Now we all know that however well your business is doing, one would want to grow, expand and do better. This is where the term Growth Hack comes into play. Now you all must be wondering what this is, in simple words they are just ideas, methods and techniques that will help you achieve the above mentioned. With the help of the data put together by Meltwater, here are a couple which may come in handy for you and your business.
3 Growth Hacks with Your Most Difficult Customers
As Bill Gates once said, “Your most unhappy customers are your greatest source of learning.” Gates is a wise man. Learning is the key to growth hacking with your most demanding customers, and here are some proven ways to learn, adapt and grow with them.
In the age of social media, the chatter never stops. Why not take some time to listen to your customers instead of just responding to them (or ignoring them)? By listening, I mean considering the causes of their comments, not just the comments themselves. The way to turn this process into growth hacking with your most difficult customers is to give them a forum designed around improving your actual product or service, rather than just an open discussion (e.g., Twitter) where people sometimes feel the need to comment on everything all the time 🙂
UserVoice is an awesome tool for this type of growth hacking, where you essentially build a forum for (current and potential) customers to make explicit suggestions based on your actual product or service. Not only does this help you make a better product, but a lot of companies also see a growth in referrals. This annotated graphic from Neil Patel’s useful growth hacking primer illustrated the idea well.
Hint: If you aren’t able to develop a new feature that people have been asking for, explain why. Sometimes the issue is just that (like LinkedIn shutting down their public API). Your most vocal customers want to be kept in the loop, and they might even have ideas to hack around an issue and come up with an unexpected solution!
Another form of difficult customers is the brand-conscious. I mean people who either go for high-end brands only (“luxury” or “exclusive” brands) or will not try something new unless it’s already popular in their social circle. How are brand-conscious customers difficult? Isn’t brand consciousness exactly what all businesses strive for? Well, yes and no.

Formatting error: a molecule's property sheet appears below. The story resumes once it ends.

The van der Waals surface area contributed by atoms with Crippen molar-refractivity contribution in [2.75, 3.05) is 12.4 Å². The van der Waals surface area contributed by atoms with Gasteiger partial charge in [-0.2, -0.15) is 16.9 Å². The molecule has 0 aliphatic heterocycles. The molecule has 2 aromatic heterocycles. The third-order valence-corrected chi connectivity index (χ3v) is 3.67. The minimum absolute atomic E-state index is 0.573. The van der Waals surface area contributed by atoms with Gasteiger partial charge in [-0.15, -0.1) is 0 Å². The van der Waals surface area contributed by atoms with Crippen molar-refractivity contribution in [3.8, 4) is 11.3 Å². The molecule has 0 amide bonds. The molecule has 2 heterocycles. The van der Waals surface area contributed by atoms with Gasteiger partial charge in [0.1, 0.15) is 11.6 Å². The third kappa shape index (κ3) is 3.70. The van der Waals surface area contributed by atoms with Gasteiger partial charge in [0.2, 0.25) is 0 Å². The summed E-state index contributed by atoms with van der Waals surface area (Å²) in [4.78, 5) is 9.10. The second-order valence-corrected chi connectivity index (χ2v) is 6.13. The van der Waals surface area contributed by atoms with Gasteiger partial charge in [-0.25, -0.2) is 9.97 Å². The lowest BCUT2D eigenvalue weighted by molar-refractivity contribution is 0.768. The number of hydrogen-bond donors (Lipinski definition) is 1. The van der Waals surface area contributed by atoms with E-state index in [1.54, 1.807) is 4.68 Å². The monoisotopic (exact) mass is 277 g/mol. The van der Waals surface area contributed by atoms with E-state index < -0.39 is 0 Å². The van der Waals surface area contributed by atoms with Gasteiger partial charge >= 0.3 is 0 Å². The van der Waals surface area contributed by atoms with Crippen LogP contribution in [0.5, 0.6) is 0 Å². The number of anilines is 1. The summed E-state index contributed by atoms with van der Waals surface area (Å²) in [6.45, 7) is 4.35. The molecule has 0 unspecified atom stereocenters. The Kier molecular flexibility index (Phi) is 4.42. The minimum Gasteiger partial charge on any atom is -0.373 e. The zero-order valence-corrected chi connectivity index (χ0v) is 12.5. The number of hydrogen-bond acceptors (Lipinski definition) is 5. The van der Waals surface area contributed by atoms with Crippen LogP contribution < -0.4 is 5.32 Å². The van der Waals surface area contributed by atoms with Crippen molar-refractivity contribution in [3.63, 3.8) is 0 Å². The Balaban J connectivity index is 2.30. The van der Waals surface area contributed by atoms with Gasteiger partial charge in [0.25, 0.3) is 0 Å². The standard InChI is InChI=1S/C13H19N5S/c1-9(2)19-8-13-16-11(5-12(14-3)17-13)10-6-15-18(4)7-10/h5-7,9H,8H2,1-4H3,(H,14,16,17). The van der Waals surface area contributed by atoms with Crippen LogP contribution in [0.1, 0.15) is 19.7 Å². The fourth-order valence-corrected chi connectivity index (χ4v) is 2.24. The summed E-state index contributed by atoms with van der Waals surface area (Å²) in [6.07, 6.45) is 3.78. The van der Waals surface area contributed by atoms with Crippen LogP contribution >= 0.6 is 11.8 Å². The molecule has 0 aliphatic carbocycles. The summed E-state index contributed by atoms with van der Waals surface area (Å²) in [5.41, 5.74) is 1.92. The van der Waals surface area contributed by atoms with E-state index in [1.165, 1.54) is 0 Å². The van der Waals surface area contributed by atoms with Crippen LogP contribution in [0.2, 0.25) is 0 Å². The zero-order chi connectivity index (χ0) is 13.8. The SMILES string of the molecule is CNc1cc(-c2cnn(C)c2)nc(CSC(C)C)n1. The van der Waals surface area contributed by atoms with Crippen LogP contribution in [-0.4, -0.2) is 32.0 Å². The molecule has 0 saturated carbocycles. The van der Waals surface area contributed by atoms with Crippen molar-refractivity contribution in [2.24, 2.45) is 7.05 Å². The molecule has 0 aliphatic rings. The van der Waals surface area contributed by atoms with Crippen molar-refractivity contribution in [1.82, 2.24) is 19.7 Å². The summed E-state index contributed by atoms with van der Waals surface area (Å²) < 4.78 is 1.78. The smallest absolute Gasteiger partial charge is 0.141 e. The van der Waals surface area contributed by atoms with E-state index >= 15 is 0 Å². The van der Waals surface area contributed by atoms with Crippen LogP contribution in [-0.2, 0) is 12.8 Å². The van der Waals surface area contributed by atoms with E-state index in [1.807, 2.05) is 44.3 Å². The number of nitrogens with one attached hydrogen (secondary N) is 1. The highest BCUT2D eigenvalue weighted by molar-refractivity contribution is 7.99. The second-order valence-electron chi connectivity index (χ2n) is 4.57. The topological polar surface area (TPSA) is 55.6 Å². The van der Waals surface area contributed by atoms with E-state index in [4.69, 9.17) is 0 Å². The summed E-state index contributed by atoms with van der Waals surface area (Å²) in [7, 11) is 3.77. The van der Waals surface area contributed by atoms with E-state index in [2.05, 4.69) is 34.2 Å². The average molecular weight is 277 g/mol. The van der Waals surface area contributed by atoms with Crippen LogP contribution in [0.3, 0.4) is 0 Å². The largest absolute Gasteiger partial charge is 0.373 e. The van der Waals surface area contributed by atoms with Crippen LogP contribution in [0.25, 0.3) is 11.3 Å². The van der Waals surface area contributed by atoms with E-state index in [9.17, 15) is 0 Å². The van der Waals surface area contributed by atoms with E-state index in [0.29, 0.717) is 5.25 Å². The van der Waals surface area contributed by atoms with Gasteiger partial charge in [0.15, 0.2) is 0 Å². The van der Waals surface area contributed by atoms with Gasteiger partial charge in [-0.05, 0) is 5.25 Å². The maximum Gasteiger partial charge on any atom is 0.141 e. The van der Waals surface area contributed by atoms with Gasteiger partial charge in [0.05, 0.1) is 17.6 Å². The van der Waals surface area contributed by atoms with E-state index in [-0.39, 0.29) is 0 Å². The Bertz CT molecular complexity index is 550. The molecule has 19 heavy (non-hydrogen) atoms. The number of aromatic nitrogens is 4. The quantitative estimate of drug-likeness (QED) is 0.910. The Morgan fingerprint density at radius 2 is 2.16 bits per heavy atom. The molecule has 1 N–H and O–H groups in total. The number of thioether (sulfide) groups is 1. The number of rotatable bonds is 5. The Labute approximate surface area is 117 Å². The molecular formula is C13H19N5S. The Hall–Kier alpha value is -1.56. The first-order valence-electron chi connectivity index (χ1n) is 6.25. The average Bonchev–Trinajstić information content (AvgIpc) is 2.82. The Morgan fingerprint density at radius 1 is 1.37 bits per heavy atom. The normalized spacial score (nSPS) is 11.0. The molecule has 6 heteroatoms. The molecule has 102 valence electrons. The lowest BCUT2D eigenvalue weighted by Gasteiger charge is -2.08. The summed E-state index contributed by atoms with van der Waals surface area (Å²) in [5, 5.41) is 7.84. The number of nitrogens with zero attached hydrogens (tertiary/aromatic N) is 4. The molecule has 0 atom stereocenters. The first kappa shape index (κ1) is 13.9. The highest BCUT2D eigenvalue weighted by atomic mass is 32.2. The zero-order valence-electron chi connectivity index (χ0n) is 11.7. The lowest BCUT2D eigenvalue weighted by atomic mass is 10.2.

As a business owner, you know that every customer is just as valuable as the next. But some buyer personas don’t think this way–they want social proof. And they’ll keep asking for it, so why not just make it easy to find on your site?
The first way to introduce social proof is simply in the form of truly social proof from social media. Add customer comments from Twitter, Facebook, and other outlets to your site. Agile CRM does this nicely with a constant stream of Twitter testimonials that are easy to read and share.
The next step with social proof is to add logos to your site. If you have some “big name” customers or clients, why not let their social standing help your brand? Not only will your difficult “brand-conscious” customers stop asking for social validation about your business, but this will help to improve trust–and, therefore, sales–across the board. For example, when one of my freelance clients, the Workplace Depot, added social proof to their site, they saw an immediate spike not only in orders but in order value as well. If your customers are conscious of making decisions, then this social proof integration on your website helps them convert in your favor.
Unique Referral Program
Some difficult customers are always looking for a discount. You might even think that discounts are the only qualities they see when they look at your product. I’ve even heard customers ask for a discount on new MacBooks at the Apple Store!
But I love this type of customer. Why? Because their needs can be easily fulfilled if you gamify your system a bit. Rather than offering them a significant discount for no reason, you can convert these difficult customers into brand marketers by letting them share their love of discounts with their social network.
Dropbox uses this idea to grow their customer base like a rocket. You can sign up for a 0.5GB free account with Dropbox, and they offer to move you to a 16GB account just by requesting your friends to join. And those friends can then invite more friends and get a discount themselves.